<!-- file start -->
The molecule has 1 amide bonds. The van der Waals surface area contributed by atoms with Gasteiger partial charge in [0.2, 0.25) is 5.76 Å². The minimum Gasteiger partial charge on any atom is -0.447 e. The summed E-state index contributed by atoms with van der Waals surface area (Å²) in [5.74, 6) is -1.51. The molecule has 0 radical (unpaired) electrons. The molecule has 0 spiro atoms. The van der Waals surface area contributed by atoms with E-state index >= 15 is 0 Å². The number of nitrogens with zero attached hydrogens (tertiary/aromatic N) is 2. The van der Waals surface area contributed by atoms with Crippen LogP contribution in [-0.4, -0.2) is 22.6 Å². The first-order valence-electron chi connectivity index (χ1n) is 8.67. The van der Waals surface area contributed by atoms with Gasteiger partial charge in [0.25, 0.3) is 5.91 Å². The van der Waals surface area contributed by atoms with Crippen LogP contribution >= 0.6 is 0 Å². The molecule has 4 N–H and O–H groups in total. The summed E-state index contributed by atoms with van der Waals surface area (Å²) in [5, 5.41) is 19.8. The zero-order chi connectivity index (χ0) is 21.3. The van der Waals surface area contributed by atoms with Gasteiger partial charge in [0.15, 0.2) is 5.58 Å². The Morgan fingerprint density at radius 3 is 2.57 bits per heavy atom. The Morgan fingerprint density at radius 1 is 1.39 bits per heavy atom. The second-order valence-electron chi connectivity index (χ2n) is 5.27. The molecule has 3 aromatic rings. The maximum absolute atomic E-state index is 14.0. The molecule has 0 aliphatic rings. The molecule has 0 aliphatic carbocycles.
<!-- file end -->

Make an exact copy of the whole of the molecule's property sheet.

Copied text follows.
The molecule has 1 amide bonds. The van der Waals surface area contributed by atoms with Gasteiger partial charge in [0.2, 0.25) is 5.76 Å². The minimum Gasteiger partial charge on any atom is -0.447 e. The summed E-state index contributed by atoms with van der Waals surface area (Å²) in [5.74, 6) is -1.51. The molecule has 0 radical (unpaired) electrons. The molecule has 0 spiro atoms. The van der Waals surface area contributed by atoms with E-state index >= 15 is 0 Å². The number of nitrogens with zero attached hydrogens (tertiary/aromatic N) is 2. The van der Waals surface area contributed by atoms with Crippen LogP contribution in [-0.4, -0.2) is 22.6 Å². The first-order valence-electron chi connectivity index (χ1n) is 8.67. The van der Waals surface area contributed by atoms with Gasteiger partial charge in [0.25, 0.3) is 5.91 Å². The van der Waals surface area contributed by atoms with Crippen LogP contribution >= 0.6 is 0 Å². The molecule has 4 N–H and O–H groups in total. The summed E-state index contributed by atoms with van der Waals surface area (Å²) in [5, 5.41) is 19.8. The zero-order chi connectivity index (χ0) is 21.3. The van der Waals surface area contributed by atoms with Gasteiger partial charge in [0.15, 0.2) is 5.58 Å². The Morgan fingerprint density at radius 3 is 2.57 bits per heavy atom. The Morgan fingerprint density at radius 1 is 1.39 bits per heavy atom. The second-order valence-electron chi connectivity index (χ2n) is 5.27. The molecule has 3 aromatic rings. The maximum absolute atomic E-state index is 14.0. The molecule has 0 aliphatic rings. The molecule has 0 aliphatic carbocycles.